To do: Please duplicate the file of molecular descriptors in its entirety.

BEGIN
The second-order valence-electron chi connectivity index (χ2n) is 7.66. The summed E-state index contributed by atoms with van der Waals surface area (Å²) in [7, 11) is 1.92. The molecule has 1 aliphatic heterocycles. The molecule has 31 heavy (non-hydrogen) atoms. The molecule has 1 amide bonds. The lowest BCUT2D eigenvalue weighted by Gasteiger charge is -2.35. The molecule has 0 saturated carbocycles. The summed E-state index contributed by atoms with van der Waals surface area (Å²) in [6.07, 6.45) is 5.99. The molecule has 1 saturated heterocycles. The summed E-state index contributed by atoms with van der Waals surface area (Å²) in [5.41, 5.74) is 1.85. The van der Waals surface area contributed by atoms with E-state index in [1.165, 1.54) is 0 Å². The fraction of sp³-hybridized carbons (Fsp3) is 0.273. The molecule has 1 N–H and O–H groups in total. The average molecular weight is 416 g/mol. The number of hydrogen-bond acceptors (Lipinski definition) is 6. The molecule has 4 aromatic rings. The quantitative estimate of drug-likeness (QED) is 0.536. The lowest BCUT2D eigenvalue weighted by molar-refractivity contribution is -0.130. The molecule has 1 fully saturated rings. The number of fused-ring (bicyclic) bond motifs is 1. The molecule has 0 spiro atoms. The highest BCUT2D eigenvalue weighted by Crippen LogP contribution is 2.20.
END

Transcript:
The second-order valence-electron chi connectivity index (χ2n) is 7.66. The summed E-state index contributed by atoms with van der Waals surface area (Å²) in [7, 11) is 1.92. The molecule has 1 aliphatic heterocycles. The molecule has 31 heavy (non-hydrogen) atoms. The molecule has 1 amide bonds. The lowest BCUT2D eigenvalue weighted by Gasteiger charge is -2.35. The molecule has 0 saturated carbocycles. The summed E-state index contributed by atoms with van der Waals surface area (Å²) in [6.07, 6.45) is 5.99. The molecule has 1 saturated heterocycles. The summed E-state index contributed by atoms with van der Waals surface area (Å²) in [5.41, 5.74) is 1.85. The van der Waals surface area contributed by atoms with E-state index in [1.165, 1.54) is 0 Å². The fraction of sp³-hybridized carbons (Fsp3) is 0.273. The molecule has 1 N–H and O–H groups in total. The average molecular weight is 416 g/mol. The number of hydrogen-bond acceptors (Lipinski definition) is 6. The molecule has 4 aromatic rings. The quantitative estimate of drug-likeness (QED) is 0.536. The lowest BCUT2D eigenvalue weighted by molar-refractivity contribution is -0.130. The molecule has 1 fully saturated rings. The number of fused-ring (bicyclic) bond motifs is 1. The molecule has 0 spiro atoms. The highest BCUT2D eigenvalue weighted by Crippen LogP contribution is 2.20.